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What Pakistan's Relationship With China Tells Us About The Belt And Road Initiative


Chinese President Xi Jinping (right) shakes hands with Pakistani Prime Minister Imran Khan before a meeting in Beijing in April 2019.

A recent study of China's Belt and Road Initiative (BRI) in Pakistan suggests Beijing has less control over its massive development projects as was first thought and often has to alter its plans to accommodate Pakistani officials.

Since it was launched six years ago, the China-Pakistan Economic Corridor (CPEC) has become the centerpiece of the BRI, which aims to build infrastructure, expand trade links, and deepen ties across Eurasia and Africa.

Over the years, CPEC has morphed in size and scope, with Beijing already investing $25 billion and some estimates saying the bundle of energy and development projects could reach $62 billion once completed.

The far-reaching project has come to represent Beijing’s wider geopolitical ambitions, with CPEC forming the backbone of China's presence in Pakistan and symbolizing the “all-weather friendship” between the two countries.

Banners along a highway in Islamabad ahead of Xi Jinping's first visit to Pakistan in 2015.
Banners along a highway in Islamabad ahead of Xi Jinping's first visit to Pakistan in 2015.

But a study by the Carnegie Endowment for International Peace digs deeper into the internal machinery of how CPEC is unfolding on the ground, looking at negotiations between Beijing and Islamabad and how China has adapted its plans to suit the domestic situation within Pakistan.

“There is often an impression that the BRI happens with China parachuting its projects and plans into recipient countries that have very little say over how things happen on the ground,” Filippo Boni, one of the report’s authors and a lecturer at The Open University in Britain, told RFE/RL. “Whereas what we observed in Pakistan is that it’s much more complicated and the agenda and priorities of the recipient countries have huge sway over how things unfold.”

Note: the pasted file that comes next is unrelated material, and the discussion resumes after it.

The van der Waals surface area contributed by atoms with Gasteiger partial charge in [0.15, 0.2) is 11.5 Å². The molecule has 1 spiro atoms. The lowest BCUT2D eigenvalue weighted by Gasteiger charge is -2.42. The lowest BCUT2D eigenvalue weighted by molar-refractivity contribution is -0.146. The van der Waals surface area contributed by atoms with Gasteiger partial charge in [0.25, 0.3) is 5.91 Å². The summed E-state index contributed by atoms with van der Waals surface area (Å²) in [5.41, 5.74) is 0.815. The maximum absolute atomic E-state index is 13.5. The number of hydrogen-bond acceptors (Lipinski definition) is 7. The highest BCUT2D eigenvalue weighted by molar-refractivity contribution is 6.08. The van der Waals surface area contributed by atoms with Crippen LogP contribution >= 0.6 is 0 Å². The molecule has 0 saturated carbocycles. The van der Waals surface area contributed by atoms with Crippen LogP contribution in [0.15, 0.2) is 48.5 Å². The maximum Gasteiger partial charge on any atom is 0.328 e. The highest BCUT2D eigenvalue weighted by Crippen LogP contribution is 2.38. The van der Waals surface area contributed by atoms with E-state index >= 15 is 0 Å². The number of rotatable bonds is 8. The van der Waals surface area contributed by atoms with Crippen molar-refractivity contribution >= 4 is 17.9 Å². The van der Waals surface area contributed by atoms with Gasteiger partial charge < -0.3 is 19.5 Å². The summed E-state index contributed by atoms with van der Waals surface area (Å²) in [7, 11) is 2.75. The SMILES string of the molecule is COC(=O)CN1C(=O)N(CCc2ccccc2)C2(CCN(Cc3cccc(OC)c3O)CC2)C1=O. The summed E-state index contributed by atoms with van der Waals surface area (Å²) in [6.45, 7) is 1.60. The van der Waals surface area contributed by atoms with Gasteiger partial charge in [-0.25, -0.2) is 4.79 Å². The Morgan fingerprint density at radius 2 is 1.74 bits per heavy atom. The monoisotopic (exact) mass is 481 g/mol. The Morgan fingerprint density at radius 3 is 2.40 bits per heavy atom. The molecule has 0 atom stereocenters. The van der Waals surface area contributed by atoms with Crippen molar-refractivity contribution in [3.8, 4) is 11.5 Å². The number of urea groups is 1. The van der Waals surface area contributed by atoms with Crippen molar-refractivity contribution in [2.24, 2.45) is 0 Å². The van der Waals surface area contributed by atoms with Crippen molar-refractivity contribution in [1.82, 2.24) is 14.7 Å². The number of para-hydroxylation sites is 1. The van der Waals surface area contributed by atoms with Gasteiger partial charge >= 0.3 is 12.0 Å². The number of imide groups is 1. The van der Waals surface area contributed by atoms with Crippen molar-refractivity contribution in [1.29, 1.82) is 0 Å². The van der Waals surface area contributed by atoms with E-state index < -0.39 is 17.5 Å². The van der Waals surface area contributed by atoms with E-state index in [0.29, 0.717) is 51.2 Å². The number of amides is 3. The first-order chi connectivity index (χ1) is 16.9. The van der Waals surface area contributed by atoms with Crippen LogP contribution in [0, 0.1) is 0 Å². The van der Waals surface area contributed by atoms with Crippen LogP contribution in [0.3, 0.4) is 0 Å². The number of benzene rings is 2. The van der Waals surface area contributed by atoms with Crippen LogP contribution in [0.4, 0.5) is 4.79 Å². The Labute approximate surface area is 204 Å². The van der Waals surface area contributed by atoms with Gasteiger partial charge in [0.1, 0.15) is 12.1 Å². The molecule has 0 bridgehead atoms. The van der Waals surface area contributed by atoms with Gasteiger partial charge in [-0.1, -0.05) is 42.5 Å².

Beijing’s growing footprint in Pakistan through CPEC has made it one of the most visible case studies of China’s growing presence abroad and has led to accusations by critics that the grouping of projects is a tool for Chinese expansion and a way to impose its will on Islamabad.

But Boni and co-author Katharine Adeney’s research on CPEC highlights how Chinese actors have adapted the project to suit the evolving needs and desires of Pakistan’s political leadership and how Islamabad has shaped what kind of projects have been pursued over the years.

“China can’t just get its way through the local context as easily as some might suggest,” said Boni. “It’s about negotiations and mutual interest. China’s power has its limits, and it needs to adapt.”

Shaping CPEC

Plans for CPEC were first discussed in 2013. It officially launched two years later and has come to form a bundle of energy, infrastructure, and industrial projects in Pakistan.

According to Adeney and Boni, partisan politics in Pakistan have played a key role in forming CPEC, both in terms of its route and the types of projects that have been pursued.

In particular, they point to how former Pakistani Prime Minister Nawaz Sharif prioritized directing CPEC toward the Sindh and Punjab provinces in order to boost his party’s prospects during elections by providing investment to the politically important regions.

Similarly, Sharif pushed for CPEC’s early investments to go toward energy projects in the hope that ending the country’s electricity shortages could improve his reelection bid in 2018.

A Pakistani Navy soldier stands guard while a loaded Chinese ship prepares to depart from Gwadar Port. (file photo)
A Pakistani Navy soldier stands guard while a loaded Chinese ship prepares to depart from Gwadar Port. (file photo)